All told, mining contributes about less than 1% of our Gross Domestic Product. That translates to a value of almost $2 billion of the $292 billion GDP, and employs about 400,000 Filipinos, most of which dwell in the countryside.

While that figure is challenged by many sectors, consider that this does not include the proceeds from the illegal mining taking place in various localities in Mindanao; including them will push these figures even higher.

We can always argue that illegal mining should be stopped, but when you think of the thousands of livelihoods fed by such activities, then we would probably consider the so-called Minahang Bayan and the people’s small scale mining programs pushed by the Left to legalize and provide occupational health and environmental safeguards for the undocumented miners.

Moreover, as a volcanic country in the Pacific Ring of Fire, science tells us that many minerals routinely come nearer to the surface due to the earth’s natural movements. This makes mining them easier. Thus, when humans discovered that metals can be useful, mining was born. They say it even predates agriculture, making mining the world’s second oldest profession. Minerals, therefore, are a natural endowment.

That said, wisdom dictates that we cannot have arbitrary bans on mining. If we do, we will have to import our cement, a bigger portion of our steel, and many of the products used by our businesses, schools and, yes, churches. With a total prohibition we can kiss our manufacturing, already growing at a paltry 10% of GDP, goodbye.

And doing so will also remove the lifelines of thousands in the mountains who cannot afford nor qualify to work in call centers. Locally sourced and processed materials add value to our economy, and employ Filipinos by the millions.

Much of the opposition to mining has to do with the wide swaths of land that need to be carved up to make open pits. Moreover, the various Surigao nickel mines the ex-environment secretary Gina Lopez visited displayed practices that even the Australian miners frown upon. This is why she had vigorously opposed open pit mining.

In fairness to her, she didn’t order the closure of ALL mines. Some 11 out of 20 large scale mines passed the audit, though there are some concerns that these exercises were not objectively prepared. Before she was rejected by the Commission on Appointments, she started talking more vigorously about “working more closely with the mining companies.”

As early as September,  she spelled out her policy about dealing with mining companies when she described why some of them passed while others failed: “They are running their operations much better than the others. However, in efforts to get better, even if they passed, I still want to talk to them and push them a little better,”


Through social media, we have been able to parse these statements and fact check them more accurately. Government’s statements are not the only ones media should re-read. This medium gives us the opportunity to check on the words of Leila de Lima, Antonio Trillanes and even people like Bayan’s Renato Reyes and NGOs.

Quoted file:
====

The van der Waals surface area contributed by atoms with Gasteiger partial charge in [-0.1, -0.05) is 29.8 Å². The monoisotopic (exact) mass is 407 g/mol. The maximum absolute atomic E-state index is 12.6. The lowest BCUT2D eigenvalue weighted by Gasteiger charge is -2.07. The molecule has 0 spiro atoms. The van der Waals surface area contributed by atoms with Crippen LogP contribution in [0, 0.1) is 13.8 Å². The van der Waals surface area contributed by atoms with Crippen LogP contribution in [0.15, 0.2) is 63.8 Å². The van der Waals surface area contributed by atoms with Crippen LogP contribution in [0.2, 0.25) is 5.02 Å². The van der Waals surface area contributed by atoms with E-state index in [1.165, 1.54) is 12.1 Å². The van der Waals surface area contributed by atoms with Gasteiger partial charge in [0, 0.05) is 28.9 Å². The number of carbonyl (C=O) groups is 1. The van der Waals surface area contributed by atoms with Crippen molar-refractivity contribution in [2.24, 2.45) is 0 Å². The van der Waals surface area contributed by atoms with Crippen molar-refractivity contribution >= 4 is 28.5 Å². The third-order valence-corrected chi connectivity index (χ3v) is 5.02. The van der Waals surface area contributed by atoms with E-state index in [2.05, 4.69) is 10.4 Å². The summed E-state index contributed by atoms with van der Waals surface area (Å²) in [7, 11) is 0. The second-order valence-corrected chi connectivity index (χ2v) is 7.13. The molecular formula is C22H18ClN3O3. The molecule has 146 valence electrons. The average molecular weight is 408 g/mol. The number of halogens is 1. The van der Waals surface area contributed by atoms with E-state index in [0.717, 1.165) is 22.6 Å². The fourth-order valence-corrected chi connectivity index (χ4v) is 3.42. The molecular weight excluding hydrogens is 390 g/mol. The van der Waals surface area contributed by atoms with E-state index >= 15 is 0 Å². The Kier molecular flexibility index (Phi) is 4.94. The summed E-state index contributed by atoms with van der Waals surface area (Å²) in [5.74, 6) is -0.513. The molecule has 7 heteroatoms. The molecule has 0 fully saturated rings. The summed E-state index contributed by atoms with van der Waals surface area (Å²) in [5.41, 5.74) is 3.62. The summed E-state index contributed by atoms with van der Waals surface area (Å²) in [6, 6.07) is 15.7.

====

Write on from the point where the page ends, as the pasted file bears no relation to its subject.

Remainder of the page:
Surfacing the substance, what we have seen thus far in Lopez’s DENR term is that despite what certain quarters say for or against her positions on this industry, there was a willingness and an attempt  to be tough yet judicious and to work with the companies.

With this, to say that she was anti-mining per se may be inaccurate.

The truth is, many environmental advocates just don’t like mining, period, in the same way that many of the President’s detractors hate him to his core, no matter what he does. This smacks of a subtle bigotry that today’s more open society should eschew, as it muddles the issues by placing hard differentiations to stymie whatever dialogue could take place for everyone’s benefit—even the miners in the hinterlands, and the downstream industries that can employ millions.

This desire for a tough yet  balanced approach may yet rub off on her successor Roy Cimatu, and the other cabinet members she leaves behind who committed to proper reviews of the remaining mining companies.

In the end, after the congressional rejection of Lopez, it is useful to look at policies and how they will play out to make mining and other industries more responsible—to be both business and environment friendly. That’s what matters more.

Come to think of it, the fact that the tough reviews and scrutiny of mining operations are taking place and are committed to continue is a win for this government—something their predecessors failed to do.

In a speech before the Philippine Extractive industries Transparency Initiative, Finance Secretary Carlos Dominguez who heads the governments economic team put this succinctly: "One could be environment-friendly and business-friendly at the same time. They are not mutually exclusive inclinations. Only the zealots think they are."